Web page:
How Costco Is Investing $2 Billion in Its Future

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Costco is sitting on top of the retailing world. As rivals struggle with flat or negative sales growth, the warehouse operator is making it look easy. Costco logged a 5% comparable-store sales improvement over the last nine months, leaving competitors from Target to Wal-Mart's Sam's Club in the dust.

But the better news for investors is that management isn't settling for industry-thumping comps alone. Costco is actually in the middle of its most aggressive expansion plan yet, one that executives see as a big down payment on future sales growth.

New stores aren't cheap
The company is on pace to spend $2.2 billion on capital investments this fiscal year, with almost all of that cash going toward new warehouse openings. Those store launches tend to be very expensive. At a massive 150,000 square feet, a typical Costco location requires a lot of real estate, particularly after throwing in a big parking lot and, increasingly, a successful gas station on the premises. 

COST Capital Expenditures (TTM) Chart

COST Capital Expenditures (TTM) data by YCharts.

Taking its last full fiscal year as an example, the company shelled out $2.1 billion in 2013 to open 26 new warehouses for a price tag of roughly $80 million each. That could be considered a risky investment, as new stores average less than $100 million in revenue to start, while Costco's profit margin is below 2% of sales.

A quick payoff
However, it doesn't take very long for those new warehouse locations to start pulling their own weight. 

Source: Costco's annual report.

The above chart from Costco's annual report depicts the company's average revenue per warehouse, listed by opening year. At the top right, you can see the inaugural performance of locations that opened in 2013. They produced the $100 million of annual sales discussed earlier.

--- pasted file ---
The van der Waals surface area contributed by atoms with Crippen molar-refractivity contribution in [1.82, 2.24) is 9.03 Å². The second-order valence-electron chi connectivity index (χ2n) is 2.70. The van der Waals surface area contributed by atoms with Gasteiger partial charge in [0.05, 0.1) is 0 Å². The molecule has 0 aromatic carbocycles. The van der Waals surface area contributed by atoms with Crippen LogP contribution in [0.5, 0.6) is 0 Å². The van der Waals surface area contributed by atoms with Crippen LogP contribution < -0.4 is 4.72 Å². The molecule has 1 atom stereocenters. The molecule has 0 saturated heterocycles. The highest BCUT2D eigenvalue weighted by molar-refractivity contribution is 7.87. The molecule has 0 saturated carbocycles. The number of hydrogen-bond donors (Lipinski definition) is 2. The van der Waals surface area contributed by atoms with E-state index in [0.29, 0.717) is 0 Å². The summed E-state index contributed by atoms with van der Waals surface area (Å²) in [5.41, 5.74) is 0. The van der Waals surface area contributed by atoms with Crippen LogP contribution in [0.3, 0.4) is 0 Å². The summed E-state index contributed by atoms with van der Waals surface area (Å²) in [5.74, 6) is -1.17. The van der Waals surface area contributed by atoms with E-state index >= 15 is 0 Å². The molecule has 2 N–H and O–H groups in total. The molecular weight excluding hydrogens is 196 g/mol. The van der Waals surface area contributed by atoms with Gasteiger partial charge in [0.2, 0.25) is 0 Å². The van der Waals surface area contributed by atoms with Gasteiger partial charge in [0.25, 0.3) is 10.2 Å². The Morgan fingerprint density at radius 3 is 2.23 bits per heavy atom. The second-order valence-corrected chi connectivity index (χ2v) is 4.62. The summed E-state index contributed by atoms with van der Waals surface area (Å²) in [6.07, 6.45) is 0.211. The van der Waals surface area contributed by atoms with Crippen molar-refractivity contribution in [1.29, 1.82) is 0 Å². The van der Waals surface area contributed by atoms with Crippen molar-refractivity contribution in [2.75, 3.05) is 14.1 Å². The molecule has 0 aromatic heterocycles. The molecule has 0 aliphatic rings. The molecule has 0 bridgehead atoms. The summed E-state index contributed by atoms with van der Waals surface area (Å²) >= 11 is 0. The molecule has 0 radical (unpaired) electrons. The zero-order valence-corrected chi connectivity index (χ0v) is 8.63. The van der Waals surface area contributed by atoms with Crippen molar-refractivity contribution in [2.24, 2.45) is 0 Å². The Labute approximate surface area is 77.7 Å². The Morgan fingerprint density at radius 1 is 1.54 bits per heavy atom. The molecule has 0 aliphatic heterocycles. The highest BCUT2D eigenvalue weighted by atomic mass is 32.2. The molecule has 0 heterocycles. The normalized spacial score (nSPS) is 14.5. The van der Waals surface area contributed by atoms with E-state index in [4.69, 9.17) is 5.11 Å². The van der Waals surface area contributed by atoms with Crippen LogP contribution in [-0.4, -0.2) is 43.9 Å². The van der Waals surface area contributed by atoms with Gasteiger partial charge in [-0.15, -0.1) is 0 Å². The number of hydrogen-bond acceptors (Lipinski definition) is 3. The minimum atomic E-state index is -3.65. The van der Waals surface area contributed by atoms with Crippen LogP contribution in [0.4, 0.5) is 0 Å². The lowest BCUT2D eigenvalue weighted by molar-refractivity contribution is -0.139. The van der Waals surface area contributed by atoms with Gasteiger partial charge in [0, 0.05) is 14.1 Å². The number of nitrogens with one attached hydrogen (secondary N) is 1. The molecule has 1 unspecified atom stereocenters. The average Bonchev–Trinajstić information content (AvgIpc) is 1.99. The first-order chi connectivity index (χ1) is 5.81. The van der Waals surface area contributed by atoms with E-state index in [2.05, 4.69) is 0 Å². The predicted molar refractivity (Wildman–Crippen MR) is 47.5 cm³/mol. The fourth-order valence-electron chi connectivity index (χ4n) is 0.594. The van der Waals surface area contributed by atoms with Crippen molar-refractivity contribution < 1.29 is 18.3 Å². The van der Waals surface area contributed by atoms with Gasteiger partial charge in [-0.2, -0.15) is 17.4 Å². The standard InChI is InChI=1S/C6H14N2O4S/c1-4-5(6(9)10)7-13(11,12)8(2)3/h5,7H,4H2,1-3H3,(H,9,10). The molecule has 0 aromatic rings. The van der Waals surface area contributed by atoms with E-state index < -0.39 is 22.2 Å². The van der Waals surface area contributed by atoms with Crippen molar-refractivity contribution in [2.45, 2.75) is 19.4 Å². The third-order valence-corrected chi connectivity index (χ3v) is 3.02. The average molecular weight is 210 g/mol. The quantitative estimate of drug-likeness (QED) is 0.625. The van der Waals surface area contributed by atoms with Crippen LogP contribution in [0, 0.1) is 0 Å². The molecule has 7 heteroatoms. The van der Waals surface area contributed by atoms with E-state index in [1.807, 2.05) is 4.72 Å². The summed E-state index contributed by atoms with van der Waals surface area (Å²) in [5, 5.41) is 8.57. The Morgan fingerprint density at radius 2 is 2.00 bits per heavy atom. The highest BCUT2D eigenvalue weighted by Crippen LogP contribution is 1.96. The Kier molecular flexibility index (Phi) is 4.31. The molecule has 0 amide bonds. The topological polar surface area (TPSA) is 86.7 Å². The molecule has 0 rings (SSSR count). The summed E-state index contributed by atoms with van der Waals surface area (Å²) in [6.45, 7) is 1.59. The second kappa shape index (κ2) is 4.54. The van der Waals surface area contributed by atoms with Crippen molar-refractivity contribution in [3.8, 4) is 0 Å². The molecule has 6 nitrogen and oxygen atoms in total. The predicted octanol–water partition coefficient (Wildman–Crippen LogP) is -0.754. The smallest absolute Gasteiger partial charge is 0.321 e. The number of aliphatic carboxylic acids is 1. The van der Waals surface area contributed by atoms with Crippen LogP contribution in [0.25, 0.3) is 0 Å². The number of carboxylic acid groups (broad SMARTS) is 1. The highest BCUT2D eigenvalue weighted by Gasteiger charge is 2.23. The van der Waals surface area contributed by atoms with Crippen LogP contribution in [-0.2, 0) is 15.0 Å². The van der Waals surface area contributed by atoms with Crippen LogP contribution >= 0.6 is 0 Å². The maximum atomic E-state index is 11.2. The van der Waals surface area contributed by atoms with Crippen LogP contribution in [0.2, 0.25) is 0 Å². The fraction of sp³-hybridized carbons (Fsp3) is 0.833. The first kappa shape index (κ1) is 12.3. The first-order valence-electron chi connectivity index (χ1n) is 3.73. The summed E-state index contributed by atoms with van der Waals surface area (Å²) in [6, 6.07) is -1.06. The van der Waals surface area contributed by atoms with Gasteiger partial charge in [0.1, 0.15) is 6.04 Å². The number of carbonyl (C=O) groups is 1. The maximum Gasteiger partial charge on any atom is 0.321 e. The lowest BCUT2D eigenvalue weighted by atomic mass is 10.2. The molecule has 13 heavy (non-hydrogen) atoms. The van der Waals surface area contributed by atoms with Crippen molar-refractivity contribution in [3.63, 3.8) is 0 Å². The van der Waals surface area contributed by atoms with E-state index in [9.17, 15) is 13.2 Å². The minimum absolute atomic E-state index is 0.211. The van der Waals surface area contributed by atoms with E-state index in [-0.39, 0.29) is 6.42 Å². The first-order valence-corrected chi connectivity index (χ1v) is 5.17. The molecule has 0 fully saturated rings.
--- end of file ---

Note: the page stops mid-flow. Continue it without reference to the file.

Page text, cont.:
As you move down that far right column, you can see how these young warehouses get stronger as their membership base grows. The key takeaways from the chart are just how quickly -- and how consistently -- new warehouses improve. Locations that opened five years ago, for example, turned in a $140 million annual sales pace. And Costco's best performers, those stores that have been open for 10 years or longer, raked in $173 million each.

So, new locations are generally good for the business, but is that $2 billion spending pace too much? Not in the context of operating cash flow.

COST Capital Expenditures (TTM) Chart

COST Capital Expenditures (TTM) data by YCharts.

In fact, the company is generating so much cash, almost $4 billion over the last 12 months, that the bigger risk is that Costco isn't opening new locations at a quick enough pace. Last year, executives had left open the possibility of launching as many as 36 new warehouses in this fiscal year, but the company only managed 30 -- the low end of its expansion target.

This year's freshman class
Still, those 30 new warehouses are enough to qualify for Costco's quickest growth pace in at least 10 years. The company spent $1.5 billion in just the last three quarters and opened 20 new locations over that time, most recently in Louisiana and Texas, and one each in Japan and Korea. 

All told, when Costco posts results for the fiscal year that just closed last month, the total store footprint should be sitting at 663 warehouses worldwide. That's 29 more than last year, with just one location, in Mexico, closed because of hurricane damage. Investors should take that ramp up in warehouses as a positive sign that points to more sales growth ahead. Shareholders should also look for an even bigger cash commitment and launch target for the next fiscal year, when Costco posts its fourth-quarter results next week.

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The article How Costco Is Investing $2 Billion in Its Future originally appeared on

Demitrios Kalogeropoulos owns shares of Costco Wholesale. The Motley Fool recommends Costco Wholesale. The Motley Fool owns shares of Costco Wholesale. Try any of our Foolish newsletter services free for 30 days. We Fools may not all hold the same opinions, but we all believe that considering a diverse range of insights makes us better investors. The Motley Fool has a disclosure policy.

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